Triller is continuing to go after people who illegally streamed their Fight Club event on April 17 between Jake Paul and Ben Askren.
Triller recently came out and said they were filing a lawsuit seeking $100 million in damages from illegal streamers. Now, the promotion is taking it one step further suggesting that anyone who illegally watched Jake Paul vs. Ben Askren can pay the $49.99 price tag for the event. In exchange, those individuals’ names will be removed from lawsuit, which seeks a $150,000 penalty from every person who pirated the card.
“VPN firewalls all have to comply and turn over the actual IP addresses of each person who stole the fight in discovery,” Matt St. Claire, Head of Piracy for Triller, said in a statement. “We will be able to identify each and every person, VPN or not, as each stream has a unique fingerprint embedded in the content. Triller will pursue the full $150,000 penalty per person per instance for anyone who doesn’t do the right thing and pay before the deadline.”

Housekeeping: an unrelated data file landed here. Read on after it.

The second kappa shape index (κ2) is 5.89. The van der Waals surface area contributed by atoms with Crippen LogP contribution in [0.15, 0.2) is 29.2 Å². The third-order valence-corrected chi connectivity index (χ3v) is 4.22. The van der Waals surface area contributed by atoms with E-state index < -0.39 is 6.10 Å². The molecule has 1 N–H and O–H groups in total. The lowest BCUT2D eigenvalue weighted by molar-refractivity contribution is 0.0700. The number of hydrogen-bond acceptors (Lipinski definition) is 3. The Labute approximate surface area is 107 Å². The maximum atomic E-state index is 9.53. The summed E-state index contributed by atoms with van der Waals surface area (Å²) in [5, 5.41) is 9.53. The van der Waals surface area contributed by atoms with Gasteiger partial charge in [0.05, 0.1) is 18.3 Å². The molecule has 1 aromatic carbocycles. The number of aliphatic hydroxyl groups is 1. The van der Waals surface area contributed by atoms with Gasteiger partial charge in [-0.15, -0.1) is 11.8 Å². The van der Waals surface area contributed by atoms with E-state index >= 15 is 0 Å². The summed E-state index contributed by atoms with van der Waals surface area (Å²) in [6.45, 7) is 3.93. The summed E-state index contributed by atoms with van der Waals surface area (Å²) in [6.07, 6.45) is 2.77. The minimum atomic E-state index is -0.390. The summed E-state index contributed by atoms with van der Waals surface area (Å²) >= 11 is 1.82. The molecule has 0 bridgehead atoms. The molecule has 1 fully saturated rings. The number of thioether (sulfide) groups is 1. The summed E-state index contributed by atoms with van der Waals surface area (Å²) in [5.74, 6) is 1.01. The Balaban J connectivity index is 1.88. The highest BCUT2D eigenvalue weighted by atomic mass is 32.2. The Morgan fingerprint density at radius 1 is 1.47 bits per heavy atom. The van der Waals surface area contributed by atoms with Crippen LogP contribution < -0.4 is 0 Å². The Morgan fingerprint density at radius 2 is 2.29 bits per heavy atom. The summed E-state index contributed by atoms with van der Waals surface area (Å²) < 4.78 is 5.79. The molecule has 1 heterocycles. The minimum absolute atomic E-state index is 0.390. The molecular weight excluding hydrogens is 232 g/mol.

Triller says the website will remain open until June 1 for people to pay for the Paul-Askren pay-per-view. After that, if they do not, their names will be a part of the lawsuit.
“We are taking this position because it is outright theft,” St. Claire said. “It is no different than walking into a store and stealing a video game off the shelf. In the case of the offending sites, it’s worse, because they also then resold it to many people, illegally profiting from work they do not own. We encourage anyone who pirated the event to visit the site before June 1, pay their $49.99 and receive a full and complete release from Triller to avoid further action.”
In the main event of the Triller Fight Club card, Jake Paul knocked out Ben Askren in the first round. Frank Mir also dropped a decision to Steve Cunningham on the card.
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